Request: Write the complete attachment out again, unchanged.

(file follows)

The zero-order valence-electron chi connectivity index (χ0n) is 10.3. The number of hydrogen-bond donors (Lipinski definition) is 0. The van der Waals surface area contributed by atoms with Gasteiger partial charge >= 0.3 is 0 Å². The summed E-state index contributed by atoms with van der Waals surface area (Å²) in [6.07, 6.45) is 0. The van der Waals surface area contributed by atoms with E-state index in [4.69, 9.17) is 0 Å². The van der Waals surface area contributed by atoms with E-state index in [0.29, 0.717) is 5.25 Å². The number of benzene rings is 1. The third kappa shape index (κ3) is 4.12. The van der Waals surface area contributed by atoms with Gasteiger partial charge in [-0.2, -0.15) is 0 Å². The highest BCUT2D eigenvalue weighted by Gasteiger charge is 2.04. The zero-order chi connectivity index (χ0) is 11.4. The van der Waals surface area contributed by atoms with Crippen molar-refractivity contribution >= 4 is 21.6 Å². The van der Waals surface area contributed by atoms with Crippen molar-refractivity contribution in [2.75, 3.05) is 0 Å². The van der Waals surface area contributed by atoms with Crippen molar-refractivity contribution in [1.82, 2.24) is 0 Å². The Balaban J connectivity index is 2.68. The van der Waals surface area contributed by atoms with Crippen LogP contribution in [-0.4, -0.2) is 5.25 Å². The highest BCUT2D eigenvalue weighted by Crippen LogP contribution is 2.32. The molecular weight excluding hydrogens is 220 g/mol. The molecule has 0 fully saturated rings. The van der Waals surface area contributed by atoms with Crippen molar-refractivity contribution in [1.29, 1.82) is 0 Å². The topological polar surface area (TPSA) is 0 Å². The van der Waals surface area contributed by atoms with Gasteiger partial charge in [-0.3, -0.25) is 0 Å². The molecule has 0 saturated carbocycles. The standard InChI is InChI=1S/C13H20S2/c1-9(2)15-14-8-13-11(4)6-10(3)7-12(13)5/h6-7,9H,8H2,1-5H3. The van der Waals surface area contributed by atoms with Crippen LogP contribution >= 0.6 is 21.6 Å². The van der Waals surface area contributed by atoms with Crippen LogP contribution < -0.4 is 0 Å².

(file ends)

The zero-order valence-electron chi connectivity index (χ0n) is 10.3. The number of hydrogen-bond donors (Lipinski definition) is 0. The van der Waals surface area contributed by atoms with Gasteiger partial charge >= 0.3 is 0 Å². The summed E-state index contributed by atoms with van der Waals surface area (Å²) in [6.07, 6.45) is 0. The van der Waals surface area contributed by atoms with E-state index in [4.69, 9.17) is 0 Å². The van der Waals surface area contributed by atoms with E-state index in [0.29, 0.717) is 5.25 Å². The number of benzene rings is 1. The third kappa shape index (κ3) is 4.12. The van der Waals surface area contributed by atoms with Gasteiger partial charge in [-0.2, -0.15) is 0 Å². The highest BCUT2D eigenvalue weighted by Gasteiger charge is 2.04. The zero-order chi connectivity index (χ0) is 11.4. The van der Waals surface area contributed by atoms with Crippen molar-refractivity contribution >= 4 is 21.6 Å². The van der Waals surface area contributed by atoms with Crippen molar-refractivity contribution in [2.75, 3.05) is 0 Å². The van der Waals surface area contributed by atoms with Crippen molar-refractivity contribution in [1.82, 2.24) is 0 Å². The Balaban J connectivity index is 2.68. The van der Waals surface area contributed by atoms with Crippen LogP contribution in [-0.4, -0.2) is 5.25 Å². The highest BCUT2D eigenvalue weighted by Crippen LogP contribution is 2.32. The molecular weight excluding hydrogens is 220 g/mol. The molecule has 0 fully saturated rings. The van der Waals surface area contributed by atoms with Crippen molar-refractivity contribution in [1.29, 1.82) is 0 Å². The topological polar surface area (TPSA) is 0 Å². The van der Waals surface area contributed by atoms with Gasteiger partial charge in [-0.3, -0.25) is 0 Å². The molecule has 0 saturated carbocycles. The standard InChI is InChI=1S/C13H20S2/c1-9(2)15-14-8-13-11(4)6-10(3)7-12(13)5/h6-7,9H,8H2,1-5H3. The van der Waals surface area contributed by atoms with Crippen LogP contribution >= 0.6 is 21.6 Å². The van der Waals surface area contributed by atoms with Crippen LogP contribution < -0.4 is 0 Å².